Sasha Frere-Jones is best known as a critic, but he’s a music lover at heart, as is clear in this reported essay about the maddening, seductive world of audiophilia. On one side, the many of us who are satisfied with cheap earbuds; on the other, the seeming fetishism of what he calls the “triode horn mafia.” Triangulating between those extremes isn’t a given, but he does so with aplomb.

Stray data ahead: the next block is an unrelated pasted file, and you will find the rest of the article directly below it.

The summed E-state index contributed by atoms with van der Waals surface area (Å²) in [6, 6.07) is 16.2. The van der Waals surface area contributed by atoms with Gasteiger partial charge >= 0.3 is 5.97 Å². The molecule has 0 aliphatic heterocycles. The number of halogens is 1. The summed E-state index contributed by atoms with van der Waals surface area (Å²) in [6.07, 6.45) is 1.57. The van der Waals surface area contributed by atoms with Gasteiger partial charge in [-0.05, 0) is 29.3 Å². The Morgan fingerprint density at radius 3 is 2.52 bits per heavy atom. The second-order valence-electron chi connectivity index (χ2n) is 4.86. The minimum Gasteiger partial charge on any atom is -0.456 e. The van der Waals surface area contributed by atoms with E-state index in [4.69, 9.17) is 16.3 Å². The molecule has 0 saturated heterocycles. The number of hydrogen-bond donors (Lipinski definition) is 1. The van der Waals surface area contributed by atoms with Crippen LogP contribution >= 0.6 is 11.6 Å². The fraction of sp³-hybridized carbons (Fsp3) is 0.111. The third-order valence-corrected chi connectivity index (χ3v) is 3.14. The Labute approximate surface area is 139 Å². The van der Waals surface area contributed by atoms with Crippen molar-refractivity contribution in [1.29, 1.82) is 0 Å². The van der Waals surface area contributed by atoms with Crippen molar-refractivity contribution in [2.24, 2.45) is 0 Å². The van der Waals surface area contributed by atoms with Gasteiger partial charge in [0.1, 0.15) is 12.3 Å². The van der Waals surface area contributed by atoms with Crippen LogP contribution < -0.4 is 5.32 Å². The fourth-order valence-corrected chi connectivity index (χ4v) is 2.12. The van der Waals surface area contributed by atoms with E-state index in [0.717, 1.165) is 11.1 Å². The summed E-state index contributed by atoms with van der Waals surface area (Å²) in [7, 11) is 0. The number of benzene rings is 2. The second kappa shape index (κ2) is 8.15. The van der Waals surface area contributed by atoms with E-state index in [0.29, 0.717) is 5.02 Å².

I am heartbroken that the masters of John Coltrane’s Impulse! recordings were lost in a 2008 fire at Universal Studios. But I still think the existing analog and digital copies of those recordings are good enough to spread the message. An obsession with the quality of recordings is, on some level, antithetical to the spirit of mindful listening. The constant, beautiful, churning production of music in the present moment reminds us that fetishizing the past, rather than simply learning from it, is a non-musical obsession. You can love the texture and living power of recordings—I absolutely do—without losing your goddamn mind. In their back-and-forth manner, all technologies have been improving, even if the peristalsis of history is hard to follow. The necessary gear will be there, somewhere, and even bad gear is good enough for great music.